U.S. exports of liquefied natural gas (LNG) reached 1.94 billion cubic feet per day (Bcf/d) in 2017, up from 0.5 Bcf/d in 2016. As LNG exports increased, shipments went to more destinations. U.S. LNG exports in 2017, all of which originated from Louisiana’s Sabine Pass liquefaction terminal, reached 25 countries.
More than half (53%) of U.S. LNG exports in 2017 were shipped to three countries: Mexico, South Korea, and China. Mexico received the largest amount of U.S. LNG exports, at 20% of the 2017 total. Growing natural gas demand in Mexico, particularly from the power generation sector, and delays in the construction of domestic pipelines connecting to U.S. export pipelines led Mexico to rely on LNG imports to supplement imports of natural gas by pipeline.
In Asia, the widening difference between the Henry Hub natural gas price—to which U.S. LNG contract prices are indexed—and crude oil—to which LNG prices are benchmarked in Asia—helped to drive increases in LNG imports from the United States. Exports to South Korea accounted for 18% of total U.S. LNG exports in 2017 and were part of long-term contracts between sellers Cheniere Energy and Shell and the Korean natural gas buyers—utilities KOGAS and KEPCO. Exports to China made up 15% of total U.S. LNG exports. These exports were sold mostly on a spot basis, with volumes in October, November, and December increasing as record-high LNG demand prompted China to seek additional LNG on the global spot market to supplement contracted volumes.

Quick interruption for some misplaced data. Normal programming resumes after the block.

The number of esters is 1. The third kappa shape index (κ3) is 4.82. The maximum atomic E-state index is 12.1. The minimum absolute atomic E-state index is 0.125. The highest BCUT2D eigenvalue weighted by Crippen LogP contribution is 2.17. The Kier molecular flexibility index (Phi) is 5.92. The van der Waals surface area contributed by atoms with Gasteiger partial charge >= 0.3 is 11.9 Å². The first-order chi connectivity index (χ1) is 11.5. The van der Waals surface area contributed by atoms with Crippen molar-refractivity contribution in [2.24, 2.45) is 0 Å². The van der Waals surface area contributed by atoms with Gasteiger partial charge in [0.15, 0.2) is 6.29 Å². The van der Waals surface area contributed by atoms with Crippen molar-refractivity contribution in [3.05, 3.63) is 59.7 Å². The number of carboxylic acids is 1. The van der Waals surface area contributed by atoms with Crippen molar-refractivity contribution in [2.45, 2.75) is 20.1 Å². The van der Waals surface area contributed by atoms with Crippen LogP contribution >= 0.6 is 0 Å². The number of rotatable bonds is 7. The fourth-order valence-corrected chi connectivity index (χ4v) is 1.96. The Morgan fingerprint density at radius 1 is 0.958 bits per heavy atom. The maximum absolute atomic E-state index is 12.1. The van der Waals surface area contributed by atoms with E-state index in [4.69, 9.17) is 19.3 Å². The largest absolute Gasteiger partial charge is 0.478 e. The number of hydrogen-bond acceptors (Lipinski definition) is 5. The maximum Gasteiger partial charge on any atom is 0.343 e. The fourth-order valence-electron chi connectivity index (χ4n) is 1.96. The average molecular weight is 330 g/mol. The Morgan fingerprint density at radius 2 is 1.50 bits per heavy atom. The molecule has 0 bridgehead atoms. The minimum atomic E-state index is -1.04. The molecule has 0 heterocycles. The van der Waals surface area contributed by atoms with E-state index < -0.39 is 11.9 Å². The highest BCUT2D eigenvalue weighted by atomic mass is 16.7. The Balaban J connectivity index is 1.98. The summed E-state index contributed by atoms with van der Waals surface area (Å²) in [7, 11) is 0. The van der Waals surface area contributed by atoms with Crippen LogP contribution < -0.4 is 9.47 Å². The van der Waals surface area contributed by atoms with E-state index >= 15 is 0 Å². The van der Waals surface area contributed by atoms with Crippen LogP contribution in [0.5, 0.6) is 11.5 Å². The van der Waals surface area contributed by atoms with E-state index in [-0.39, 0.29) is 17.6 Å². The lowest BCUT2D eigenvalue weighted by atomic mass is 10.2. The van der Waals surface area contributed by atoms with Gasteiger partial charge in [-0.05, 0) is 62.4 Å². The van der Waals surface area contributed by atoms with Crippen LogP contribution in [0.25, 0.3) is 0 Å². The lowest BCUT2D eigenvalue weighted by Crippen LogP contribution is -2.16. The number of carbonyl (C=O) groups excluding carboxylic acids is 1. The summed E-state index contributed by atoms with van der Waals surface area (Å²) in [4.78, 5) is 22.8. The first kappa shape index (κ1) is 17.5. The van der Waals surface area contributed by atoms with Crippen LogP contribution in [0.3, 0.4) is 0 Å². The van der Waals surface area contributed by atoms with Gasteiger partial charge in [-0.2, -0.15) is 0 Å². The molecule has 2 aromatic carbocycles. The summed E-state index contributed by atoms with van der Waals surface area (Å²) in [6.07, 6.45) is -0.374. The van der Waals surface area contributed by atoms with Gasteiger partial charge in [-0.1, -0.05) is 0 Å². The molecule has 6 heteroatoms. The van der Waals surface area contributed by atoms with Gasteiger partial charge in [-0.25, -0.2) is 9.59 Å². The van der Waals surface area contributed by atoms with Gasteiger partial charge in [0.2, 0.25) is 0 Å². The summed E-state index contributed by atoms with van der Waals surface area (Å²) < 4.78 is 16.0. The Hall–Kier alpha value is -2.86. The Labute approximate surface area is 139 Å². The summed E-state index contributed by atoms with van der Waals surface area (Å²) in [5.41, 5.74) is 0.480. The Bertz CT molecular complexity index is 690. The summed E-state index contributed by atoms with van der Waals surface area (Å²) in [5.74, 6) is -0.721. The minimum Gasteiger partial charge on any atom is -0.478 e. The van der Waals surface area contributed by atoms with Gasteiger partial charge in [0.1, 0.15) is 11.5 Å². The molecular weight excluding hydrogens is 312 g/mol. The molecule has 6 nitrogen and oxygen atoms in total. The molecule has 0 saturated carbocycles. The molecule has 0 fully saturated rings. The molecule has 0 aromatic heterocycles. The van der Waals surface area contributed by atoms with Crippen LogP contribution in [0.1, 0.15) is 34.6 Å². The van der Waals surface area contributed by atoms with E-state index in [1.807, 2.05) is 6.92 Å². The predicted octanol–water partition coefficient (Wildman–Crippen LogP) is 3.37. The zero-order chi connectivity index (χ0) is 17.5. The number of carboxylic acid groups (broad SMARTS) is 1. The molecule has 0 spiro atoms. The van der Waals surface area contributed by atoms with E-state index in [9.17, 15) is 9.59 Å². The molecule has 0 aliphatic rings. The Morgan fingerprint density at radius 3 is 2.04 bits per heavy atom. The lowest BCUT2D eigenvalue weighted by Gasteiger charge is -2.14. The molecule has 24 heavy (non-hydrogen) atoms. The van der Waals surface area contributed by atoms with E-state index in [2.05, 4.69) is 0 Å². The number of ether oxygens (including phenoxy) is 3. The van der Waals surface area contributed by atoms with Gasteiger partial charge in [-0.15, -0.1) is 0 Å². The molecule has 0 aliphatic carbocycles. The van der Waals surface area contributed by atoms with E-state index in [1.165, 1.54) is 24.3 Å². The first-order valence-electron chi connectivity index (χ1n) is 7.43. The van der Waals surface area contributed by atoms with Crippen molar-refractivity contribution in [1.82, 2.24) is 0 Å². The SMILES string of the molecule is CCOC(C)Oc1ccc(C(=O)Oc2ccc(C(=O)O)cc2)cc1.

Almost 60% of U.S. LNG in 2017 was sold on a spot basis to more than 20 countries in Asia, North and South America, Europe, the Middle East and North Africa, and the Caribbean. Although liquefaction capacity at Sabine Pass is fully contracted under long-term contracts to various buyers, flexibility in those contracts’ destination clauses allows U.S. LNG to be shipped to any market in the world.
After countries in Asia and North America (Mexico), countries in Europe collectively accounted for the third-largest share of U.S. LNG exports. LNG imports by several European countries increased in 2017, driven by increased demand primarily from the power generation sector. South American LNG imports declined in 2017. Demand for natural gas in that region is highly variable and is affected by the availability of competing lower-cost natural gas supply and hydro generation output.
The increase in LNG exports over the past two years is the result of the continuing expansion of U.S. LNG export capacity. Two LNG projects—Sabine Pass in Louisiana and Cove Point in Maryland—have come online since 2016, increasing U.S. LNG export capacity to 3.6 Bcf/d.
Four more projects are scheduled to come online in the next two years: Elba Island LNG in Georgia and Cameron LNG in Louisiana in 2018, then Freeport LNG and Corpus Christi LNG in Texas in 2019. Once completed, U.S. LNG export capacity is expected to reach 9.6 Bcf/d by the end of 2019. As export capacity continues to increase, the United States is projected to become the third-largest LNG exporter in the world by 2020, surpassing Malaysia and remaining behind only Australia and Qatar.
Principal contributor: Victoria Zaretskaya